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13 April 2022

Cost of food reaches record high

New Zealanders face the highest prices in more than a decade.

Statistics NZ released a report on 13 April, announcing what none of us wanted to hear: The price of food has had its biggest annual increase in more than 10 years.

Food prices were 7.6% higher in March 2022 compared with March 2021.

This is the largest annual increase since 2011, which at the time was partly influenced by a GST rate rise.

Stats NZ measures the price of food across a range of categories, from grocery items to restaurant meals. There were notable increases across all categories measured:

  • grocery food prices increased 6.7%

  • fruit and vegetable prices increased 18%

  • restaurant meals and ready-to-eat food prices increased 5.1%

  • meat, poultry and fish prices increased 8.7%

  • non-alcoholic beverage prices increased 2.7%.

Cost of food

New Zealand families struggle to keep up

In March, Consumer NZ surveyed more than 1000 people about how the price of groceries is affecting them. Almost all (98%) said they were worried about the cost of groceries in New Zealand and were making changes to their weekly shop as a result. More than four in five (84%) have removed items from their usual weekly shop because of cost.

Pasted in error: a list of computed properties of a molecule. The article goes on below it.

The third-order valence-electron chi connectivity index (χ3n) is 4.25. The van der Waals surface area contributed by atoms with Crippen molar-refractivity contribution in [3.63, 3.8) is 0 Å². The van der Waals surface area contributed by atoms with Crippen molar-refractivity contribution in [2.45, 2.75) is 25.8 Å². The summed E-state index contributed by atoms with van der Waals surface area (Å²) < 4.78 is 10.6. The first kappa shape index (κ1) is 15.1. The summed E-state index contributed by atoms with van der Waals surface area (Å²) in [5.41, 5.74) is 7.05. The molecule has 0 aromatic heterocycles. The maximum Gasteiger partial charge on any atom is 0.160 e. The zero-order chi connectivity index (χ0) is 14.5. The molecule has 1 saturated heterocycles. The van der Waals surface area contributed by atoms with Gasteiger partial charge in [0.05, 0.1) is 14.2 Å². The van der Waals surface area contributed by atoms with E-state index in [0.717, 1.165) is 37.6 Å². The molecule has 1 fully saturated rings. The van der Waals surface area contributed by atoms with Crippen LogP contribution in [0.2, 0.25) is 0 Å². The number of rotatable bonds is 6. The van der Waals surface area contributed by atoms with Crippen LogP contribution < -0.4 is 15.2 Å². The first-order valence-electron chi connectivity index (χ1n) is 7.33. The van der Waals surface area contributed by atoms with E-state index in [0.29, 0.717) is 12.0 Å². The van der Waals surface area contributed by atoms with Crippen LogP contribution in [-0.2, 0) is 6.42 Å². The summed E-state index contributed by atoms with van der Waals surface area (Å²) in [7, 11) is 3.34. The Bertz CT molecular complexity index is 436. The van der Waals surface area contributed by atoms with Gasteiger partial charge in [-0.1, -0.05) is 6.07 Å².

Natalie, 35, from Auckland said: “I've really noticed over the past few months that our usual budget has been very difficult to stick to and, frankly, it's hardly enough to cover the basics.”

Kara (not her real name), 27, from Kaitāia, lives with her partner and two kids. She shared that the increasing prices have meant she’s had to reduce her own meal sizes, to ensure that both her kids don’t go without.

Campaigning for a fairer system

Consumer has been calling for change in the grocery sector, including a mandatory code of conduct, a supermarket commissioner, a ban on restrictive land covenants and mandatory unit pricing – all of which the Commerce Commission has recommended in its final report, which was released last month.

The report confirmed consumers aren’t getting a fair deal and recommends changes to bring about more competition in the sector. But the report hasn’t recommended regulation of supermarket price displays, promotions and loyalty schemes and there is nothing that will require supermarkets to supply other retailers with groceries at competitive wholesale prices.

Instead, the recommendations rely on supermarkets voluntarily changing their pricing and loyalty scheme practices, and to only consider requests for wholesale supply from other retailers in good faith.

Stay up to date with Consumer’s campaign to fix the supermarket industry.

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